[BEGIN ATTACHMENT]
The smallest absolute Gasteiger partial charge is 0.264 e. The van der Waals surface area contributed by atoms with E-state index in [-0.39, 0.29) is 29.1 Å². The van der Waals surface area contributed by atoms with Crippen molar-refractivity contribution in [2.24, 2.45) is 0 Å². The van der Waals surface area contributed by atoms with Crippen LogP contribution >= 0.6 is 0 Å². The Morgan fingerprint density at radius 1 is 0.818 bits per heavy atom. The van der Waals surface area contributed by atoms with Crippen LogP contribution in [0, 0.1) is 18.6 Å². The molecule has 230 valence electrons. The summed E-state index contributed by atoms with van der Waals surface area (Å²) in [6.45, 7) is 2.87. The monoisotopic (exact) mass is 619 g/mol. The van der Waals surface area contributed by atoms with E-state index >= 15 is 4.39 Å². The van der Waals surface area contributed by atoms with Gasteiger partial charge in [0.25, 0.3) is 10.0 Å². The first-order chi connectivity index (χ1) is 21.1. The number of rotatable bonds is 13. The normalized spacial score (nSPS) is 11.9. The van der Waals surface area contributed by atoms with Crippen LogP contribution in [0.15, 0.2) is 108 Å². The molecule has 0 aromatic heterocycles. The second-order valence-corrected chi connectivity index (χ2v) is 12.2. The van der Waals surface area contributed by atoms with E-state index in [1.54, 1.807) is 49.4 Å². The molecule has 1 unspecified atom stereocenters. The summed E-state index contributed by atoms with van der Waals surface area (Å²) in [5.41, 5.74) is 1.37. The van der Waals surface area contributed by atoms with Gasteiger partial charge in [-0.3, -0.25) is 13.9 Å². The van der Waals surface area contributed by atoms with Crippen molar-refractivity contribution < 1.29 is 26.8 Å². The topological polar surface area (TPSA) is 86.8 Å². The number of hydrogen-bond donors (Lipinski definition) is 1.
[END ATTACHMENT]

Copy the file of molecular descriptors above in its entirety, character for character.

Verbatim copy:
The smallest absolute Gasteiger partial charge is 0.264 e. The van der Waals surface area contributed by atoms with E-state index in [-0.39, 0.29) is 29.1 Å². The van der Waals surface area contributed by atoms with Crippen molar-refractivity contribution in [2.24, 2.45) is 0 Å². The van der Waals surface area contributed by atoms with Crippen LogP contribution >= 0.6 is 0 Å². The Morgan fingerprint density at radius 1 is 0.818 bits per heavy atom. The van der Waals surface area contributed by atoms with Crippen LogP contribution in [0, 0.1) is 18.6 Å². The molecule has 230 valence electrons. The summed E-state index contributed by atoms with van der Waals surface area (Å²) in [6.45, 7) is 2.87. The monoisotopic (exact) mass is 619 g/mol. The van der Waals surface area contributed by atoms with E-state index >= 15 is 4.39 Å². The van der Waals surface area contributed by atoms with Gasteiger partial charge in [0.25, 0.3) is 10.0 Å². The first-order chi connectivity index (χ1) is 21.1. The number of rotatable bonds is 13. The normalized spacial score (nSPS) is 11.9. The van der Waals surface area contributed by atoms with Crippen LogP contribution in [0.15, 0.2) is 108 Å². The molecule has 0 aromatic heterocycles. The second-order valence-corrected chi connectivity index (χ2v) is 12.2. The van der Waals surface area contributed by atoms with E-state index in [1.54, 1.807) is 49.4 Å². The molecule has 1 unspecified atom stereocenters. The summed E-state index contributed by atoms with van der Waals surface area (Å²) in [5.41, 5.74) is 1.37. The van der Waals surface area contributed by atoms with Gasteiger partial charge in [-0.3, -0.25) is 13.9 Å². The van der Waals surface area contributed by atoms with Crippen molar-refractivity contribution < 1.29 is 26.8 Å². The topological polar surface area (TPSA) is 86.8 Å². The number of hydrogen-bond donors (Lipinski definition) is 1.